Monday, January 30, 2006

Bagged and Wrapped

The Bagged Part
Ever since I cleaned out the snake room a couple of months ago, rehoming all the empty snake and large lizard enclosures and getting rid of stuff I schlepped up here when I moved from Los Angeles 12+ years ago, I've been leaving the door to the room a-jar. Mikey, as I mentioned in an earlier blog, has 'discovered' this new dimension to the house that previously did not exist, and so has incorporated making it part of his morning circuit on his way from ig room to bath room.

This morning, there was rather more crinkly crunchy noises coming from that room down the hall, noises I was desperately trying to ignore as I fought to sink back into sleep after a hellish day yesterday, one of my serial sneezing days.

(That is where I sneeze explosively 10, 15, 20 or more times in a row, a couple of times an hour, for almost 24 hours. In between sneeze bouts, my eyes water, my sinuses run, and life is just generally pretty crappy. As the sneeze day progresses, my voice starts dropping into the lower registers, until I sound like I've been smoking and drinking rotgut for the last 40-50 years. The day after, my voice is unpleasantly frog-like, cracked and crumbling like old mortar, while my upper torso is wracked with painful muscles and joints. And, before the suggestions start rolling in, antihistamines don't help, and neither does alkalinizing or acidifying my system. Since these days happen at any time during the year, there is no correlation with weather, humdity, temperature, or what's growing, moldering, or blowing in the wind. Welcome to my life.)

So. The last thing I wanted to do was get up and drag myself into Mike's bathroom and run his bath and make nice (and probably scaring the hell out of him with the basso gravundo emanating from my mouth). So, I was grateful knowing his was entertaining himself lording it over the file boxes and vacuum cleaner and folding chairs and such in the snake room. And grateful to not have to worry about Sluggo being in there, since he was snug abed in my room (in his bed, not mine). But, still. Mike was in there longer than usual, and the noises were...not usual.

At last I could stand the suspense no longer, and dragged myself from my flannel and down nest, shrugged on a robe, managed to get my feet into my slippers with out crashing into any walls, and stumbled down the hall to the snake room.

Wherein I saw half of Mike's tail sticking out of the closet. Since Mike's tail is, at 29", over half his overall length, this meant that most of Mike was in the closet. As I entered into the room and closer to the closet, I saw Mike, from his head to his hips. His hips, hind legs, and that part of his tail not exposed and sticking out of the closet were encased in a large Office Depot bag. The bag that had been holding a paper grocery bag that formerly held my food processor, which is now residing in full glory on my cleaned off kitchen counter.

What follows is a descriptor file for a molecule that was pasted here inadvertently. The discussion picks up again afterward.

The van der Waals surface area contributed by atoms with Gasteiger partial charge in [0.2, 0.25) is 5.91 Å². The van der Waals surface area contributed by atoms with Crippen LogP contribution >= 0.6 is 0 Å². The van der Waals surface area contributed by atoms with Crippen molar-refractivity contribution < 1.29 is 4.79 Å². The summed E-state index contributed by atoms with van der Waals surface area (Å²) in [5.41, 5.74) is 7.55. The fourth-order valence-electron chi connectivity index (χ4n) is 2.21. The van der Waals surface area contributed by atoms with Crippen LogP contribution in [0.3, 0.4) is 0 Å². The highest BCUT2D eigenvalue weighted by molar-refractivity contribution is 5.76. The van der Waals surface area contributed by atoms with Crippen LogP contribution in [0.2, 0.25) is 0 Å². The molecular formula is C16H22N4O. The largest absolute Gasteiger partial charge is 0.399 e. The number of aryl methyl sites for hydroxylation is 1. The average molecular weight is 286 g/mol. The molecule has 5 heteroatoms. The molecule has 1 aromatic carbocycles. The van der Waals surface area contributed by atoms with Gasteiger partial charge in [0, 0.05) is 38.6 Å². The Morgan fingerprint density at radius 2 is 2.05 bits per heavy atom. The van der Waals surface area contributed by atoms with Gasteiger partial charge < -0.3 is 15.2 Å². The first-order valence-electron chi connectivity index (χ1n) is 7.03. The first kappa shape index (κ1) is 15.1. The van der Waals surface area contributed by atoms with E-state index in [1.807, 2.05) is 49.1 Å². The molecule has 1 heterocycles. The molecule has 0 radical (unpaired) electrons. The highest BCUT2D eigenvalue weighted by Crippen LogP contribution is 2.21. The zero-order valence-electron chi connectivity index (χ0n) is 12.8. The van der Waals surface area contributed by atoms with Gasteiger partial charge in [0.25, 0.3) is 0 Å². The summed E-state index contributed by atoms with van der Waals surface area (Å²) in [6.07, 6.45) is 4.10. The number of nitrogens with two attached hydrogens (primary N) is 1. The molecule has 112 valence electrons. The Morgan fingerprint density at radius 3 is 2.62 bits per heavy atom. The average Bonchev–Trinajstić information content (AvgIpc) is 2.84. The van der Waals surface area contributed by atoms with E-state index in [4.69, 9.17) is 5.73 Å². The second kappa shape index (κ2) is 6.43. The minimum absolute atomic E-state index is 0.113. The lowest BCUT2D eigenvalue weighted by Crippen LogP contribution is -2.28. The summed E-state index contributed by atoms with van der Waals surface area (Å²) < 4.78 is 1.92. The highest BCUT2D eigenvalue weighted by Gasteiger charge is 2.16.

Well, really, it is cleaned off, it's just that it's filled now with cooking stuff instead of junk stuff.

The microwave and toaster oven and oils, appearing in back/on top of the photo, are actually across the U-shape area, where the stove-top and oven are in the crossbar of the U, and the crockpot, veggies, and weirdass convection oven (my new Sunpentown Turbo Convection Oven, which is actually pretty nifty, despite looking rather like a cake dome with a tea kettle sitting on top) on the other arm of the U.

Anyway, Mike is sitting there, half in the bag (reminding me of a friend who shall remain nameless), glaring at me as only an iguana can, especially a Cyclura with their red sclera. I croaked at him (=laughed), pulled the bag off, picked him up, and carried him into his bath. He was so intrigued by the sounds coming out of my mouth that he completely forgot to be annoyed with me, and kept staring at me and behind me, trying to figure out who was really making that godawful noise.

The Wrapped Part
These photos actually predate by a few days the Sneezing Day and Mike being bagged.

My friend Juliette who owns Elf Hand Knitwerks, knit and fell in tremendous like Oat Couture's Curlique Coverlet. Only, in true Juliette fashion, she didn't knit hers in one baby-like color. She knit hers in her usual bright, vivid greens and yellows and orange and even black (unusual for her, using 'my' color!). She really enjoyed how the sections flowed and interconnected, and just plain had a blast knitting hers. Her color choices really brang out the different sections, and her enthusiasm made me want to knit one - eventually. For fun one day, we started picking out 'Melissa' colors for the one I was going to knit one day, and that evolved into Juliette knitting it for me, and converting it into a collared shawl while she was at it.